}

Put that in an IEnumerable<> method and it will (probably) return a collection (rows) of collections (column) of User where a null is put in a column that has no data.

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Marc's answer gives sparse matrix that can't be pumped into Grid directly.
I tried to expand the code from the link provided by Vasu as below:

public static Dictionary<TKey1, Dictionary<TKey2, TValue>> Pivot3<TSource, TKey1, TKey2, TValue>(
    this IEnumerable<TSource> source
    , Func<TSource, TKey1> key1Selector
    , Func<TSource, TKey2> key2Selector
    , Func<IEnumerable<TSource>, TValue> aggregate)
{
    return source.GroupBy(key1Selector).Select(
        x => new
        {
            X = x.Key,
            Y = source.GroupBy(key2Selector).Select(
                z => new
                {
                    Z = z.Key,
                    V = aggregate(from item in source
                                  where key1Selector(item).Equals(x.Key)
                                  && key2Selector(item).Equals(z.Key)
                                  select item
                    )

                }
            ).ToDictionary(e => e.Z, o => o.V)
        }
    ).ToDictionary(e => e.X, o => o.Y);
} 
internal class Employee
{
    public string Name { get; set; }
    public string Department { get; set; }
    public string Function { get; set; }
    public decimal Salary { get; set; }
}
public void TestLinqExtenions()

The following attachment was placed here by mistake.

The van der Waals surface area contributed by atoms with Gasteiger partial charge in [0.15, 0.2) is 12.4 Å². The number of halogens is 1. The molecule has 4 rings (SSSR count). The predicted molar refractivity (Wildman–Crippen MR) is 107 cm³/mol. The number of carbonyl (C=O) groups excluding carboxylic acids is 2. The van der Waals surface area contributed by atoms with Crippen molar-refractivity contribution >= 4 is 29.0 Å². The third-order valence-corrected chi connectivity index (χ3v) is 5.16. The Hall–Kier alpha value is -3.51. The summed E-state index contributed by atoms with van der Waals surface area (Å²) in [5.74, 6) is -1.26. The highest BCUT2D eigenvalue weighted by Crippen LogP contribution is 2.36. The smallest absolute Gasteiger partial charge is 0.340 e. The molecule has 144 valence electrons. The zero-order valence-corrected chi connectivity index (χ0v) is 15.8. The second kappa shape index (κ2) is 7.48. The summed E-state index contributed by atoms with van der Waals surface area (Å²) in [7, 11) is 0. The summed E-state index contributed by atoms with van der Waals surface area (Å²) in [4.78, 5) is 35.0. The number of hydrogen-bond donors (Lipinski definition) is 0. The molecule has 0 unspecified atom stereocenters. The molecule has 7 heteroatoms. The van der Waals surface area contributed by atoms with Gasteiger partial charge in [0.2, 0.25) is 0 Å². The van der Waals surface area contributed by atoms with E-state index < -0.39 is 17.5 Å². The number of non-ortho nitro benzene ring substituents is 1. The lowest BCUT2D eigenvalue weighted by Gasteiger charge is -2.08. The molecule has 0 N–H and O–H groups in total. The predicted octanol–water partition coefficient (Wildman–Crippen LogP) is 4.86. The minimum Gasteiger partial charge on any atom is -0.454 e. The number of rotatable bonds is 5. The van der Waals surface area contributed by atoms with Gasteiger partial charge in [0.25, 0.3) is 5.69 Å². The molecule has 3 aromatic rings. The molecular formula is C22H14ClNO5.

{
    var l = new List<Employee>() {
    new Employee() { Name = "Fons", Department = "R&D", Function = "Trainer", Salary = 2000 },
    new Employee() { Name = "Jim", Department = "R&D", Function = "Trainer", Salary = 3000 },
    new Employee() { Name = "Ellen", Department = "Dev", Function = "Developer", Salary = 4000 },
    new Employee() { Name = "Mike", Department = "Dev", Function = "Consultant", Salary = 5000 },
    new Employee() { Name = "Jack", Department = "R&D", Function = "Developer", Salary = 6000 },
    new Employee() { Name = "Demy", Department = "Dev", Function = "Consultant", Salary = 2000 }};

    var result5 = l.Pivot3(emp => emp.Department, emp2 => emp2.Function, lst => lst.Sum(emp => emp.Salary));
    var result6 = l.Pivot3(emp => emp.Function, emp2 => emp2.Department, lst => lst.Count());
}

* can't say anything about the performance though.

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I guess this is similar to Marc's answer, but I'll post it since I spent some time working on it. The results are separated by " | " as in your example. It also uses the IGrouping<int, string> type returned from the LINQ query when using a group by instead of constructing a new anonymous type. This is tested, working code.

var Items = new[] {
    new { TypeCode = 1, UserName = "Don Smith"},
    new { TypeCode = 1, UserName = "Mike Jones"},
    new { TypeCode = 1, UserName = "James Ray"},
    new { TypeCode = 2, UserName = "Tom Rizzo"},
    new { TypeCode = 2, UserName = "Alex Homes"},
    new { TypeCode = 3, UserName = "Andy Bates"}
};
var Columns = from i in Items
              group i.UserName by i.TypeCode;